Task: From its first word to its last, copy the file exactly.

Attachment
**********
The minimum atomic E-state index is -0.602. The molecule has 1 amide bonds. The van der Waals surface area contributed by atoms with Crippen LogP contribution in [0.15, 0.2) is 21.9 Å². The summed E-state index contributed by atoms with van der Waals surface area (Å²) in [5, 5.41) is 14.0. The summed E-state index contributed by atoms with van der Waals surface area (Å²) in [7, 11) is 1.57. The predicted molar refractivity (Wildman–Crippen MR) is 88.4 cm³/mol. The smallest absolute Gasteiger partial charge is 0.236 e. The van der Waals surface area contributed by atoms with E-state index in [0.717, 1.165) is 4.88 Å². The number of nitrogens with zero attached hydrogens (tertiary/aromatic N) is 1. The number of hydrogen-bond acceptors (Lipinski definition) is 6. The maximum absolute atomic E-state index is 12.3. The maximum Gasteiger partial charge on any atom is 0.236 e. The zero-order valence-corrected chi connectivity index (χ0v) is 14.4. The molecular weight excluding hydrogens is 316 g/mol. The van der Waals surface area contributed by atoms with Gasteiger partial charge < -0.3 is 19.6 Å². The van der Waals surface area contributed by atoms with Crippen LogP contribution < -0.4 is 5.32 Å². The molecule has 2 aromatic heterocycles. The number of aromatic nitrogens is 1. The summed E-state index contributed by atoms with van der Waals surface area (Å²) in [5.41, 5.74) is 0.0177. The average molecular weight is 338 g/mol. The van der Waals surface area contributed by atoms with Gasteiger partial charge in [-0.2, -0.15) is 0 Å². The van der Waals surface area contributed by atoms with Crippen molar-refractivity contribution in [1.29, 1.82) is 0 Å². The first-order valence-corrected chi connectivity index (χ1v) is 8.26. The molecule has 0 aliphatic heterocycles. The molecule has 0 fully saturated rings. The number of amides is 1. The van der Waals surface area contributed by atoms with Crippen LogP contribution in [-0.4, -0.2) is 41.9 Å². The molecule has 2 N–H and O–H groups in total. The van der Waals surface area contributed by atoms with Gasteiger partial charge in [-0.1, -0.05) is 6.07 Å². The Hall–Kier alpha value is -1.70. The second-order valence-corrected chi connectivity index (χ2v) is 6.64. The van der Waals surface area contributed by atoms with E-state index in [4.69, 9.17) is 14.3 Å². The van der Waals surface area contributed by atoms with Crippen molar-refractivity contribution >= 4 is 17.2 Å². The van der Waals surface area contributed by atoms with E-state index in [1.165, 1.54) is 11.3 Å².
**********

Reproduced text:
The minimum atomic E-state index is -0.602. The molecule has 1 amide bonds. The van der Waals surface area contributed by atoms with Crippen LogP contribution in [0.15, 0.2) is 21.9 Å². The summed E-state index contributed by atoms with van der Waals surface area (Å²) in [5, 5.41) is 14.0. The summed E-state index contributed by atoms with van der Waals surface area (Å²) in [7, 11) is 1.57. The predicted molar refractivity (Wildman–Crippen MR) is 88.4 cm³/mol. The smallest absolute Gasteiger partial charge is 0.236 e. The van der Waals surface area contributed by atoms with E-state index in [0.717, 1.165) is 4.88 Å². The number of nitrogens with zero attached hydrogens (tertiary/aromatic N) is 1. The number of hydrogen-bond acceptors (Lipinski definition) is 6. The maximum absolute atomic E-state index is 12.3. The maximum Gasteiger partial charge on any atom is 0.236 e. The zero-order valence-corrected chi connectivity index (χ0v) is 14.4. The molecular weight excluding hydrogens is 316 g/mol. The van der Waals surface area contributed by atoms with Gasteiger partial charge < -0.3 is 19.6 Å². The van der Waals surface area contributed by atoms with Crippen LogP contribution < -0.4 is 5.32 Å². The molecule has 2 aromatic heterocycles. The number of aromatic nitrogens is 1. The summed E-state index contributed by atoms with van der Waals surface area (Å²) in [5.41, 5.74) is 0.0177. The average molecular weight is 338 g/mol. The van der Waals surface area contributed by atoms with Gasteiger partial charge in [-0.2, -0.15) is 0 Å². The van der Waals surface area contributed by atoms with Crippen molar-refractivity contribution in [1.29, 1.82) is 0 Å². The first-order valence-corrected chi connectivity index (χ1v) is 8.26. The molecule has 0 aliphatic heterocycles. The molecule has 0 fully saturated rings. The number of amides is 1. The van der Waals surface area contributed by atoms with Crippen LogP contribution in [-0.4, -0.2) is 41.9 Å². The molecule has 2 N–H and O–H groups in total. The van der Waals surface area contributed by atoms with Gasteiger partial charge in [-0.1, -0.05) is 6.07 Å². The Hall–Kier alpha value is -1.70. The second-order valence-corrected chi connectivity index (χ2v) is 6.64. The van der Waals surface area contributed by atoms with E-state index in [4.69, 9.17) is 14.3 Å². The van der Waals surface area contributed by atoms with Crippen molar-refractivity contribution >= 4 is 17.2 Å². The van der Waals surface area contributed by atoms with E-state index in [1.165, 1.54) is 11.3 Å².